Farm Animals Need To Keep Cool During Heat Waves Too

Shade, Air And Water Necessary For Livestock Health
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How to

Buildings are not the only source of shade for animals.

Hot weather and a high heat index are a challenge for farmers each summer. During heat waves, farmers need to take precautions for their animals to minimize the risk of injury and sickness from prolonged exposure to high temperatures and humidity.

When it comes to the business of farming, heat stress can lead to a reduction in animal performance and efficiency. Reduced milk production and an increased risk to disease among dairy cows is a good example of this issue. Therefore, farmers implement a variety management practices to reduce the effects of high heat, to help ensure the health of the animals and produce safe, wholesome food for consumers.

Providing shade, air and water are the three most important components for helping keep animals comfortable during hot weather.

Shade is a critical component to helping animals cope with hot, sunny conditions. Some farmers keep their livestock inside well-ventilated buildings during the day and allow the animals to only go outside at night when it is cooler. But buildings are not the only source of shade for animals. Other ways to provide shade include suspending shade cloth and or panels in areas that the animals can access.

Providing adequate ventilation is also key to helping keep animals cool. Newer farm buildings that house livestock are designed to circulate plenty of fresh air through them. Some examples include curtain-sided buildings and higher velocity fans. And improved ventilation systems are commonly retrofitted into older buildings.

Water is the third critical component for reducing heat stress in livestock. In addition to providing plenty of fresh clean water for animals to drink, farmers often use sprinkler systems to wet them down. The idea is to take advantage of evaporative cooling to help keep animals’ body temperatures lower.

In addition to the housing, ventilation and water management considerations, farmers can implement additional management practices to help reduce the effects of heat stress on animals. Here are several actions:

  • When livestock need to be hauled during hot weather, farmers commonly do this very early in the morning — around 3 or 4 a.m. — as it is often the coolest part of the day. For example, farmers load the animals in a low stress manner, put fewer animals in the trailer than during cooler weather and get moving as soon as possible. The goal is to do the hauling as efficiently as possible, and reach the destination and unload with reasonable speed. During extreme heat, farmers may choose to wait until cooler weather to haul.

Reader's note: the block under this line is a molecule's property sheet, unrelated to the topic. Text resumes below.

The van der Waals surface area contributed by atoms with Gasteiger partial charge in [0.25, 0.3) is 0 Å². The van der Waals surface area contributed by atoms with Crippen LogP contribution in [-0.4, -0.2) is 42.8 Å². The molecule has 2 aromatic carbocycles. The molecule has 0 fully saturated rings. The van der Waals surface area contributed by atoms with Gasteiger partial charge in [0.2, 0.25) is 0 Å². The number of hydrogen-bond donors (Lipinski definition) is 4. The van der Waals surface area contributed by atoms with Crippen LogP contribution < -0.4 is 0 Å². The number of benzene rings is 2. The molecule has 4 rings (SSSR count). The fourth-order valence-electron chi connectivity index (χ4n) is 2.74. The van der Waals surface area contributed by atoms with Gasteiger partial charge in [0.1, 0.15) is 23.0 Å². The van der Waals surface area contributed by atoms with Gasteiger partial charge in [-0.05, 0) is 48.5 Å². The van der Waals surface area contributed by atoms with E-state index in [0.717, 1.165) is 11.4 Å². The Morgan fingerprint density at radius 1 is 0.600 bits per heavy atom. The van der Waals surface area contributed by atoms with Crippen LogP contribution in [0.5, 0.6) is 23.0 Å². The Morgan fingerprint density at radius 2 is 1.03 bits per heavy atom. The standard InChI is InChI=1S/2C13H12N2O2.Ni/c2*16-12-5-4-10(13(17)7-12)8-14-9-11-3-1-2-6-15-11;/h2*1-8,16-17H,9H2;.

• Feeding times or the amount of feed can be adjusted. The idea is to make sure the bigger meals that generate the most body heat during digestion are fed later in the day when temperatures are likely to be cooler.

  • Practices such as veterinary checks, vaccinations and other routine health management can be done early in the morning or delayed until weather conditions are cooler.

  • More frequent check of the animals’ well-being is also a common practice during hot weather conditions.

Wisconsin is home to about 1.3 million dairy cows, according to figures compiled by the state Department of Agriculture, Trade and Consumer Protection, and the challenge of keeping so many animals cool during a heat wave is no small task. To help provide more information about this management issue, the University of Wisconsin-Extension Dairy Team created a podcast series geared toward dairy farmers — it can offer more insight into the challenges they face in managing their herds in high heat.

Taking care of people is also important during heat waves, and many of the same principles used to keep animals comfortable apply to the humans caring for them. Re-arranging work schedules to avoid heavy tasks during the hottest parts of the day, taking frequent breaks and staying hydrated are critical to keeping everyone healthy.

Bill Halfman is an agricultural agent for the University of Wisconsin-Extension Monroe County.

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